February 12, 2009
Citizen Advocates Converge on North Carolina Capitol, Urging Lawmakers to Protect Animals
RALEIGH, N.C. — Citizens from across North Carolina will assemble today to meet with lawmakers to urge them to protect animals as part of Humane Lobby Day. The event is organized by The Humane Society of the United States to connect citizen lobbyists with lawmakers to support and encourage animal welfare legislation.
Participants will focus their efforts on encouraging lawmakers to create legislation needed to protect North Carolina's animals: strengthening protections for dogs at abusive puppy mills, regulating dog tethering and addressing wildlife penning.
Puppy mills are breeding facilities that mass produce puppies for sale in pet stores, over the Internet and directly to consumers. Puppy mills commonly house animals in overcrowded, filthy and inhumane conditions with inadequate shelter and care.
Currently, North Carolina does not have any state laws to regulate puppy mills. Puppy mills can range in size from several dozen dogs to hundreds of dogs, often stacked in wire cages, without exercise, socialization or human companionship. Last week, The HSUS and other groups removed approximately 300 dogs from a puppy mill in Wayne County. The case, which took a year to build, demonstrates the need for licensing and inspections of these commercial dog breeding facilities.
New North Carolina legislation waiting to be introduced would target mass producing breeders who have 20 or more adult intact breeding females. These breeders would have to be licensed and inspected and adhere to certain humane standards pertaining to housing, water, food, exercise and vet care. Reputable hobby breeders would not be impacted.
Louisiana, Pennsylvania and Virginia passed puppy mill laws last year, and implementing new legislation would help to curb puppy mill abuses in North Carolina.
Dogs are naturally social beings and when kept continually chained outdoors they become neurotic, anxious and often very aggressive. Many chained dogs suffer throat/trachea damage due to the constant pressure from lunging and pulling and sometimes collars can become embedded in their necks.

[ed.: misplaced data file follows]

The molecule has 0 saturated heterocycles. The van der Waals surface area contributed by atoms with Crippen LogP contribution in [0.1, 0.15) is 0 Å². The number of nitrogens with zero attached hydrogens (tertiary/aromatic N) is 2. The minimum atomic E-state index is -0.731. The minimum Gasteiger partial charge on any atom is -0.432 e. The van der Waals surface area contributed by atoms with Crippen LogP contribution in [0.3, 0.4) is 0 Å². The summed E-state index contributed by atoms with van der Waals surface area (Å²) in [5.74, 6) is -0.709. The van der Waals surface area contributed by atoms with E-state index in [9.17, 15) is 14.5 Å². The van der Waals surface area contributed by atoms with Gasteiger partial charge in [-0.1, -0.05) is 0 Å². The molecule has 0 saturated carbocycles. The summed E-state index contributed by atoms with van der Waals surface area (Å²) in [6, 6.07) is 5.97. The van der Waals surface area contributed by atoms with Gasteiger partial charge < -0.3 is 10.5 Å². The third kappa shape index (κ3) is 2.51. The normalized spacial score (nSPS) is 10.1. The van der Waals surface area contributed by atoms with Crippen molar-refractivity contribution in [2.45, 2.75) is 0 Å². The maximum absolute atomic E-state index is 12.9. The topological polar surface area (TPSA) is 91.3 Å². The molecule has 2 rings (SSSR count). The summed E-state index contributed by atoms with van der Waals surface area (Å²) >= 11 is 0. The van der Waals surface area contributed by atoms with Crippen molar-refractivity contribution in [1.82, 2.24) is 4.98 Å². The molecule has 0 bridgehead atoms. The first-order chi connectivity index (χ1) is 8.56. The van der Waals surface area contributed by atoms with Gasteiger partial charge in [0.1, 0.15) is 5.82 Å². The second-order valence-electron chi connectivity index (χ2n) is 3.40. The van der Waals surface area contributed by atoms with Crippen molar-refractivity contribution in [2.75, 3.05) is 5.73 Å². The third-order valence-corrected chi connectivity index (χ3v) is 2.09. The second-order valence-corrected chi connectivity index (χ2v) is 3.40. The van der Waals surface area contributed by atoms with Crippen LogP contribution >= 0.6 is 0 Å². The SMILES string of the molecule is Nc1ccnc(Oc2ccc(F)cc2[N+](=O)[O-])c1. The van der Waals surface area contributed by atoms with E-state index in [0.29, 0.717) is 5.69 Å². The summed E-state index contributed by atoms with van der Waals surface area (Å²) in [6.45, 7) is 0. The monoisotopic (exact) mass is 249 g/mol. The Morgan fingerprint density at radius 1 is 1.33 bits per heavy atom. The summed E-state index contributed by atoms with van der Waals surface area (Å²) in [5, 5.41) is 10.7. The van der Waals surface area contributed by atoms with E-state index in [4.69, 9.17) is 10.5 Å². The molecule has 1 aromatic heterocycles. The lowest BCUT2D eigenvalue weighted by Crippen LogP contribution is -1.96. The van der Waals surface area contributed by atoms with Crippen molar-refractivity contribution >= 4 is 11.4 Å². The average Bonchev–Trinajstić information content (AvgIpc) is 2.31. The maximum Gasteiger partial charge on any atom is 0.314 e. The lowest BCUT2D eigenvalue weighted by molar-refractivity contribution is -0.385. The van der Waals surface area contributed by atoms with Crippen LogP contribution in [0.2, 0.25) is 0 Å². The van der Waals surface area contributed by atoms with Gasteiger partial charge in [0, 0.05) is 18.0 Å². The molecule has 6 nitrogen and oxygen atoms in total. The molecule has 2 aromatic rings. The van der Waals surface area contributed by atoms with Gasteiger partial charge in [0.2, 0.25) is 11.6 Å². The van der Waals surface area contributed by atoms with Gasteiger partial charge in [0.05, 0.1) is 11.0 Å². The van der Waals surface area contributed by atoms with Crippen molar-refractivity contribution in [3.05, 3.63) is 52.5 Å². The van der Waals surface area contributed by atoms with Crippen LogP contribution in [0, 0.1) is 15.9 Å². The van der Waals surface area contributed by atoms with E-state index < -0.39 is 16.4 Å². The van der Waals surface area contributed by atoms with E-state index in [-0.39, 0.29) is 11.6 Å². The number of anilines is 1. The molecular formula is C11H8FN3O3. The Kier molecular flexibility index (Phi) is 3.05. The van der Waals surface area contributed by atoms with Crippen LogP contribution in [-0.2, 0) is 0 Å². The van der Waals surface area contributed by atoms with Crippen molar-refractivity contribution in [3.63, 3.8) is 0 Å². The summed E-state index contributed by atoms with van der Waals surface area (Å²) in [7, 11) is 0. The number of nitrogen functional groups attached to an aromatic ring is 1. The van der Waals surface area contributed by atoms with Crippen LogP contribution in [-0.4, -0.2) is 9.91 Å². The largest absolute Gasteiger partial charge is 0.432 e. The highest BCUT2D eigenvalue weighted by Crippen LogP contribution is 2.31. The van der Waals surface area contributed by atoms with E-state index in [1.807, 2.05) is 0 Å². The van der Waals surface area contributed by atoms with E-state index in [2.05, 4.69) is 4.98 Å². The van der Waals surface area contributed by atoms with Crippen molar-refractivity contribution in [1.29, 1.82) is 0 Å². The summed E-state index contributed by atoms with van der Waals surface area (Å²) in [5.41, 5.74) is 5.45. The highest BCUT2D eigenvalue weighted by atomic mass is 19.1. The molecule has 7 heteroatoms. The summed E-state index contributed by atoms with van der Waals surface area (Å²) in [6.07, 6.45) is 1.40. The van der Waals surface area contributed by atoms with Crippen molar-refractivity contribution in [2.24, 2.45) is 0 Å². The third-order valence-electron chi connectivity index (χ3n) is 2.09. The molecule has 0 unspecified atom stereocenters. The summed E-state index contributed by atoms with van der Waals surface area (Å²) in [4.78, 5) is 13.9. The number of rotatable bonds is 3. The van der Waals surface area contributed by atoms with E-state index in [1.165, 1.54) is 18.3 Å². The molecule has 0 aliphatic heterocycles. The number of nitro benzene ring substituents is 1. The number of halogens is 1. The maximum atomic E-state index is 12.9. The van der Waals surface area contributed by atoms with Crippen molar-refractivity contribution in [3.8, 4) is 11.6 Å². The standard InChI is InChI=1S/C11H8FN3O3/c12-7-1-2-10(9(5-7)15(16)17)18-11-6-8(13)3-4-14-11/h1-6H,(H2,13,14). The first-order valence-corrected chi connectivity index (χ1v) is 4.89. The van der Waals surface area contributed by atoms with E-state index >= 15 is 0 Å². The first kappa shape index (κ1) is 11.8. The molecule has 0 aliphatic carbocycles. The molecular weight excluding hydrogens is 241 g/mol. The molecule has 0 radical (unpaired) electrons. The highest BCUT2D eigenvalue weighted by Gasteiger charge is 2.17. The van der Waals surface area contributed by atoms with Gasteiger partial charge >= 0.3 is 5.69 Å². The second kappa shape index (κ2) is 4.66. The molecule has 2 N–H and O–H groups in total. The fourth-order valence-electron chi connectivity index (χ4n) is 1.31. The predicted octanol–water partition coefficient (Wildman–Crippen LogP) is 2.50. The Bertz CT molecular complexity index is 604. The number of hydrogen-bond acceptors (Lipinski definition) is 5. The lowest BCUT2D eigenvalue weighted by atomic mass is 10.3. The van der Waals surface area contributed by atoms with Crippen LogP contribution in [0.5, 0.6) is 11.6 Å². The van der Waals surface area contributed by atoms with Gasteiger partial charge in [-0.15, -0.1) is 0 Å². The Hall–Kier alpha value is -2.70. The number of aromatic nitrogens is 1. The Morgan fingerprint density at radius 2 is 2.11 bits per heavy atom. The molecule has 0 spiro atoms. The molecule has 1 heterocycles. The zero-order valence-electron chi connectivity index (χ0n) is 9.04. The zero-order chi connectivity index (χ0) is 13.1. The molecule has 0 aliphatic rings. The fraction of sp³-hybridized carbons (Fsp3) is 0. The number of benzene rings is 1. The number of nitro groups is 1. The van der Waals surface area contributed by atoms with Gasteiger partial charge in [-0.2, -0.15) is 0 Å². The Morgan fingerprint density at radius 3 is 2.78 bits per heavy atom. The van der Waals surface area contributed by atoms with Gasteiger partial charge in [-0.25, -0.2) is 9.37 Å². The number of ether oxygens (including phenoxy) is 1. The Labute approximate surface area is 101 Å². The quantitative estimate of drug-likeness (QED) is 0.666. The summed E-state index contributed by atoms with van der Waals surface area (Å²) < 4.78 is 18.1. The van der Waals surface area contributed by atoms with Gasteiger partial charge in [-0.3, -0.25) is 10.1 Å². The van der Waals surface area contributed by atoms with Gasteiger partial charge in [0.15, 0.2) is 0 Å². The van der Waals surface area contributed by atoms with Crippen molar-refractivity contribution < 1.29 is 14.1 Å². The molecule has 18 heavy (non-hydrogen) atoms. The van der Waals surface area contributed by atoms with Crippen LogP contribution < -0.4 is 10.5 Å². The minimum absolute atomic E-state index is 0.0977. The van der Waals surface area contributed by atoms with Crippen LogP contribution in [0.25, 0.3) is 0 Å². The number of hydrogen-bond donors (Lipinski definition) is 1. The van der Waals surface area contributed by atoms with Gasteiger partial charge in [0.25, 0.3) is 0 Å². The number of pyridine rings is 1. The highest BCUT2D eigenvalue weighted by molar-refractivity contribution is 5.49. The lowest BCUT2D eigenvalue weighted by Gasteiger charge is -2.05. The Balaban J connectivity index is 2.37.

Tethered dogs with no escape face a variety of dangers in addition to the neglect they suffer. They often fall prey to humans or other animals and contribute to pet overpopulation problems because they are often unsterilized and are vulnerable to unwanted breeding. The overpopulation crisis in North Carolina is causing a burden on animal shelters and animal control departments.
Tethered dogs also have ties to dogfighting. Dogfighters house dogs by chaining, which also trains them for fighting by increasing aggression and building upper body strength from the chain's heavy weight. North Carolina is one of the worst states in the country for dogfighting.
Currently, there are no state laws to regulate tethering; however, a new bill in the works would limit dog tethering to only three hours in a 24-hour period and have stipulations on the length, weight and type of restraint used.
In North Carolina, wild foxes and coyotes are trapped and sold in black market trades that use them as live bait for dog "hunting" competitions. The animals are trapped in the wild using leg-hold traps and snares and shipped hundreds of miles in cramped cages with no access to food or water. When they reach their final destination they are released while still injured, and forced to run for their lives inside barrier enclosed properties.
Hundreds of dogs may be released at one time to chase the helpless animals. The foxes and coyotes are usually brutally killed by dogs that tear them apart while still alive. Currently, wildlife penning is legal in North Carolina, but new legislation will seek to outlaw this type of canned hunting.
Studies have found that transporting wild animals for penning purposes has contributed to the spread of rabies and other diseases. Many organizations, including the American Veterinary Medical Association and the International Association of Fish and Wildlife Agencies have adopted resolutions in favor of increased restrictions or prohibitions on transporting wildlife for penning purposes.
Last year, state legislatures across the country passed 93 new laws for animals. The HSUS works with animal advocates and state legislators across the country to enact laws protecting animals from cruelty, combating animal fighting, halting wildlife abuse and more.
The Humane Society of the United States is the nation's largest animal protection organization — backed by 11 million Americans, or one of every 30. For more than a half-century, The HSUS has been fighting for the protection of all animals through advocacy, education and hands-on programs. Celebrating animals and confronting cruelty — On the web at humanesociety.org.